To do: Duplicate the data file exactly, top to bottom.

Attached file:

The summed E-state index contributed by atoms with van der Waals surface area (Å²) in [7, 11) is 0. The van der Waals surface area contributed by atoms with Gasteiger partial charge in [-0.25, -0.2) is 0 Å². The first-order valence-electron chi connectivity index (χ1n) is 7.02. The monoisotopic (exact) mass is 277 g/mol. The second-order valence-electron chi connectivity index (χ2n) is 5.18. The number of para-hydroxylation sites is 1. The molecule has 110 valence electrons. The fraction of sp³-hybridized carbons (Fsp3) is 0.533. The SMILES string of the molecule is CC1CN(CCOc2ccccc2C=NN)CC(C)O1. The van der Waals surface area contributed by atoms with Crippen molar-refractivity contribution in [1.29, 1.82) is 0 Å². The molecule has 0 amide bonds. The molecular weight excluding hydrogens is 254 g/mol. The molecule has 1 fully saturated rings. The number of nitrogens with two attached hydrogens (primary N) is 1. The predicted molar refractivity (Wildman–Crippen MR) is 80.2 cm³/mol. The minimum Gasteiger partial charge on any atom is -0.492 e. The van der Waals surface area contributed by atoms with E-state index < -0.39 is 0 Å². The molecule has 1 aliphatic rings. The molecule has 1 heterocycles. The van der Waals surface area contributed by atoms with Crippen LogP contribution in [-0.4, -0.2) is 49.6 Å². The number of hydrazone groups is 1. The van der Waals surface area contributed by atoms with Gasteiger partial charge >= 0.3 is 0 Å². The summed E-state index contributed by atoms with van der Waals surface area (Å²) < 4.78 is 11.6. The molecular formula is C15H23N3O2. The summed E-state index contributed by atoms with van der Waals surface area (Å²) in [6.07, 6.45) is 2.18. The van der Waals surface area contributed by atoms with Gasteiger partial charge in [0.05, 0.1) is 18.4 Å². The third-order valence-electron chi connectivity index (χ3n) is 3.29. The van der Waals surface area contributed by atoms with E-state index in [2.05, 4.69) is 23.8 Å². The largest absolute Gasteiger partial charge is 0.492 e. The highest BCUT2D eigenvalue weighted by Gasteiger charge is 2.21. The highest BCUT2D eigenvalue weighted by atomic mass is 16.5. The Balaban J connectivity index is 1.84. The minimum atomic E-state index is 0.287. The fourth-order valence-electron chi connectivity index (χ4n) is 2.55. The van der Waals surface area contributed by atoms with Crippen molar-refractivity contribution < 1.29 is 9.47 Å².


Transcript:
The summed E-state index contributed by atoms with van der Waals surface area (Å²) in [7, 11) is 0. The van der Waals surface area contributed by atoms with Gasteiger partial charge in [-0.25, -0.2) is 0 Å². The first-order valence-electron chi connectivity index (χ1n) is 7.02. The monoisotopic (exact) mass is 277 g/mol. The second-order valence-electron chi connectivity index (χ2n) is 5.18. The number of para-hydroxylation sites is 1. The molecule has 110 valence electrons. The fraction of sp³-hybridized carbons (Fsp3) is 0.533. The SMILES string of the molecule is CC1CN(CCOc2ccccc2C=NN)CC(C)O1. The van der Waals surface area contributed by atoms with Crippen molar-refractivity contribution in [1.29, 1.82) is 0 Å². The molecule has 0 amide bonds. The molecular weight excluding hydrogens is 254 g/mol. The molecule has 1 fully saturated rings. The number of nitrogens with two attached hydrogens (primary N) is 1. The predicted molar refractivity (Wildman–Crippen MR) is 80.2 cm³/mol. The minimum Gasteiger partial charge on any atom is -0.492 e. The van der Waals surface area contributed by atoms with E-state index < -0.39 is 0 Å². The molecule has 1 aliphatic rings. The molecule has 1 heterocycles. The van der Waals surface area contributed by atoms with Crippen LogP contribution in [-0.4, -0.2) is 49.6 Å². The number of hydrazone groups is 1. The van der Waals surface area contributed by atoms with Gasteiger partial charge >= 0.3 is 0 Å². The summed E-state index contributed by atoms with van der Waals surface area (Å²) < 4.78 is 11.6. The molecular formula is C15H23N3O2. The summed E-state index contributed by atoms with van der Waals surface area (Å²) in [6.07, 6.45) is 2.18. The van der Waals surface area contributed by atoms with Gasteiger partial charge in [0.05, 0.1) is 18.4 Å². The third-order valence-electron chi connectivity index (χ3n) is 3.29. The van der Waals surface area contributed by atoms with E-state index in [2.05, 4.69) is 23.8 Å². The largest absolute Gasteiger partial charge is 0.492 e. The highest BCUT2D eigenvalue weighted by Gasteiger charge is 2.21. The highest BCUT2D eigenvalue weighted by atomic mass is 16.5. The Balaban J connectivity index is 1.84. The minimum atomic E-state index is 0.287. The fourth-order valence-electron chi connectivity index (χ4n) is 2.55. The van der Waals surface area contributed by atoms with Crippen molar-refractivity contribution < 1.29 is 9.47 Å².